2. I've never listened to an audio book. I don't have anything against them (and consider them to be "real" books), but I've never tried them. They're pretty expensive, and that's a huge reason. But I think the other thing is that I'm a really fast reader, and I'm afraid that the slow pace of listening to someone read would drive me nuts.
    I'll need to try it out one day, just to see how I like it.

  3. Marie, the only time I listened to audio books was right after my brain aneurysm ruptured, when I was temporarily blind in one eye and reading was difficult at best. A couple of really nice sales reps sent me some audio books and I listened to them while I recuperated (some MG novels and YA novels, of course, and this was back in 2005 so it was titles like Inkspell, and Eldest, neither of which I'd recommend). Otherwise, I have no patience for audio books. Like Megan, I'm a very fast reader and want to go at my own pace. I also find it easier to visualize what's going on in a book if I can see the words, for some reason.

    I do, however, read several books at once, usually one at home and one at work on my lunch breaks. Don't own a Kindle, and never plan to buy one (That nasty Amazon will be the death of Indie bookstores).

  4. As a Librarian and aspiring writer, I am more a luddite than a fast adapter. But that's just me.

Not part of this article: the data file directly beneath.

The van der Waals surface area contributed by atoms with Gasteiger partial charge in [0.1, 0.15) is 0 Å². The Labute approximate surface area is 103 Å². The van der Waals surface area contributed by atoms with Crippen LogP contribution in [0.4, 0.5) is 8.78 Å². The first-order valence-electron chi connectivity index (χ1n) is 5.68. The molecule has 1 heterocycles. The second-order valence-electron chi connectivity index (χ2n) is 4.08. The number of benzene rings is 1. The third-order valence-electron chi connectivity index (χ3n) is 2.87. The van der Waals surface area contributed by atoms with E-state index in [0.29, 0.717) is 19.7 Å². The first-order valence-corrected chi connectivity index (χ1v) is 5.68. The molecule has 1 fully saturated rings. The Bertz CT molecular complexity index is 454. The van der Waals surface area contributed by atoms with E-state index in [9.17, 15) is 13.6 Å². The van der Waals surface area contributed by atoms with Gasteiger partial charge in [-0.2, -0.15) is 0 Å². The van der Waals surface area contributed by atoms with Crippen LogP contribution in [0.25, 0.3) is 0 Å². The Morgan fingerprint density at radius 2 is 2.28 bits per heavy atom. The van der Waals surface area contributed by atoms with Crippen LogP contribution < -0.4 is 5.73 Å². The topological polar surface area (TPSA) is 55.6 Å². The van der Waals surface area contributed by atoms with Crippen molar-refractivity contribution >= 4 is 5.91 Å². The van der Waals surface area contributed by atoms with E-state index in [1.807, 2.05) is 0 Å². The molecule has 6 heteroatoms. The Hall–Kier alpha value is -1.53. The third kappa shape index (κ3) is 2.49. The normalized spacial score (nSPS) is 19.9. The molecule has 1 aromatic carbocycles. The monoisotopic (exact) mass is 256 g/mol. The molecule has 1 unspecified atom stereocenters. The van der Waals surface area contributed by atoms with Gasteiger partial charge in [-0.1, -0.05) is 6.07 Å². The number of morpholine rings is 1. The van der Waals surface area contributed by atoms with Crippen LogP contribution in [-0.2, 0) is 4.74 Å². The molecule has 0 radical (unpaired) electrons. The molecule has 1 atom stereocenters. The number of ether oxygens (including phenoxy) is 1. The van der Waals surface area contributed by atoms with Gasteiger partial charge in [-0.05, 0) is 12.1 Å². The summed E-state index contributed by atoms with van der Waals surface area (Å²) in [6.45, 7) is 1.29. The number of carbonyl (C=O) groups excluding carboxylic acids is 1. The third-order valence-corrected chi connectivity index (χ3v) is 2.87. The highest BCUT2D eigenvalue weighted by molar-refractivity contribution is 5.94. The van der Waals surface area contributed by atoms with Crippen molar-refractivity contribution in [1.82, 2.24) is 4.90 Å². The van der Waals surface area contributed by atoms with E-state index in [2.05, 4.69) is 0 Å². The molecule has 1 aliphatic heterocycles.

I don't own a Kindle and won't until the prices come down. For writing, I love my MacBook Pro. But for reading, I'm more the book-in-the-hand type of gal. I don't listen to audio CDs much although I should. Thanks for the nudge.

  5. I'll echo Megan Rebekah here, except I did try it once, and the narrator did read too slowly for me to enjoy the book. It drove me a bit crazy. I think I devour books. Maybe I should learn to slow down and smell the literary roses.

  6. I want a Kindle, but cant afford one yet. But yes, I like audio books, and I'd be all about that bundle package too. :) Great idea.

  7. I listen to them on car trips. I especially like the ones with background sound effects.

    Otherwise, I don't have the luxury of personal audio time.

  8. As a Kindle owner, I must say: if you don't have one, you don't need one.

    If I traveled more, I could see a greater need for it. If you read a lot of texts that aren't available in hard copy: manuscripts, self-pubbed e-books, etc., an e-reader would be indispensable. I also think it would be a great a great addition to writing workshops, where 20 copies of 100 pages are being printed, read, and commented on every week.

    And you fast readers, I hear you. Every once in a while I get a project at work that only uses the automaton part of my brain, so I guess having someone read to me, slowly and with enunciation, is just a pleasant way to pass the time. It's no good for all of your attention, but it's lovely for when you have a few hours of mindless labor ahead of you.

  9. I DO like audio books. I haven't listened to many lately though. This makes me want to again.
    I'm typically reading about three different books at a time too. All on very different topics. It gives me variety...